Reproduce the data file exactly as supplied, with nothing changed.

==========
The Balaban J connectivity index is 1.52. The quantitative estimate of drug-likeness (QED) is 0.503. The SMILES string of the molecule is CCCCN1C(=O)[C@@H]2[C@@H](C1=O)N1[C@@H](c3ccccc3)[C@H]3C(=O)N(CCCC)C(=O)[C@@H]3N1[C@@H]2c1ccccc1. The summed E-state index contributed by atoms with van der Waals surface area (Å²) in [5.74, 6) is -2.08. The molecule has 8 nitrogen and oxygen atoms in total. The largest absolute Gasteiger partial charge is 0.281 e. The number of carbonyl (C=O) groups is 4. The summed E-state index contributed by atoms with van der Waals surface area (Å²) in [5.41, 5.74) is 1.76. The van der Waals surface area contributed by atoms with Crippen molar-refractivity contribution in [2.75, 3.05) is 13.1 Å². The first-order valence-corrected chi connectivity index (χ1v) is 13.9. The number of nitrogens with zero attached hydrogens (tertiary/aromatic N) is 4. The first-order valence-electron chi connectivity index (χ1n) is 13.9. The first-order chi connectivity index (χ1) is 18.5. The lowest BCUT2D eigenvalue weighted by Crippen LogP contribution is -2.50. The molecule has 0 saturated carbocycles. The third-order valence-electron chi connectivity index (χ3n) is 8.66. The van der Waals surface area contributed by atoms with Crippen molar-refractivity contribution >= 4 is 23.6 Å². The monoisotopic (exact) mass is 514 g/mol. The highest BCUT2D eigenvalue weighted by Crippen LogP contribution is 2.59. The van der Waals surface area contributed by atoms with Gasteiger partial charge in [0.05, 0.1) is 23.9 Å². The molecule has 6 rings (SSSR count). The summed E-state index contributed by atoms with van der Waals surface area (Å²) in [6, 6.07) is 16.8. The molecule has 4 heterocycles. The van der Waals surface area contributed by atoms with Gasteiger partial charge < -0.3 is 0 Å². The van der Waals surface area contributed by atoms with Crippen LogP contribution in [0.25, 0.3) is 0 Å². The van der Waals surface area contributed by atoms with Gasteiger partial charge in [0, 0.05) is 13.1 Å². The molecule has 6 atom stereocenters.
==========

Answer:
The Balaban J connectivity index is 1.52. The quantitative estimate of drug-likeness (QED) is 0.503. The SMILES string of the molecule is CCCCN1C(=O)[C@@H]2[C@@H](C1=O)N1[C@@H](c3ccccc3)[C@H]3C(=O)N(CCCC)C(=O)[C@@H]3N1[C@@H]2c1ccccc1. The summed E-state index contributed by atoms with van der Waals surface area (Å²) in [5.74, 6) is -2.08. The molecule has 8 nitrogen and oxygen atoms in total. The largest absolute Gasteiger partial charge is 0.281 e. The number of carbonyl (C=O) groups is 4. The summed E-state index contributed by atoms with van der Waals surface area (Å²) in [5.41, 5.74) is 1.76. The van der Waals surface area contributed by atoms with Crippen molar-refractivity contribution in [2.75, 3.05) is 13.1 Å². The first-order valence-corrected chi connectivity index (χ1v) is 13.9. The number of nitrogens with zero attached hydrogens (tertiary/aromatic N) is 4. The first-order valence-electron chi connectivity index (χ1n) is 13.9. The first-order chi connectivity index (χ1) is 18.5. The lowest BCUT2D eigenvalue weighted by Crippen LogP contribution is -2.50. The molecule has 0 saturated carbocycles. The third-order valence-electron chi connectivity index (χ3n) is 8.66. The van der Waals surface area contributed by atoms with Crippen molar-refractivity contribution >= 4 is 23.6 Å². The monoisotopic (exact) mass is 514 g/mol. The highest BCUT2D eigenvalue weighted by Crippen LogP contribution is 2.59. The van der Waals surface area contributed by atoms with Gasteiger partial charge in [0.05, 0.1) is 23.9 Å². The molecule has 6 rings (SSSR count). The summed E-state index contributed by atoms with van der Waals surface area (Å²) in [6, 6.07) is 16.8. The molecule has 4 heterocycles. The van der Waals surface area contributed by atoms with Gasteiger partial charge < -0.3 is 0 Å². The van der Waals surface area contributed by atoms with Crippen LogP contribution in [0.25, 0.3) is 0 Å². The van der Waals surface area contributed by atoms with Gasteiger partial charge in [0, 0.05) is 13.1 Å². The molecule has 6 atom stereocenters.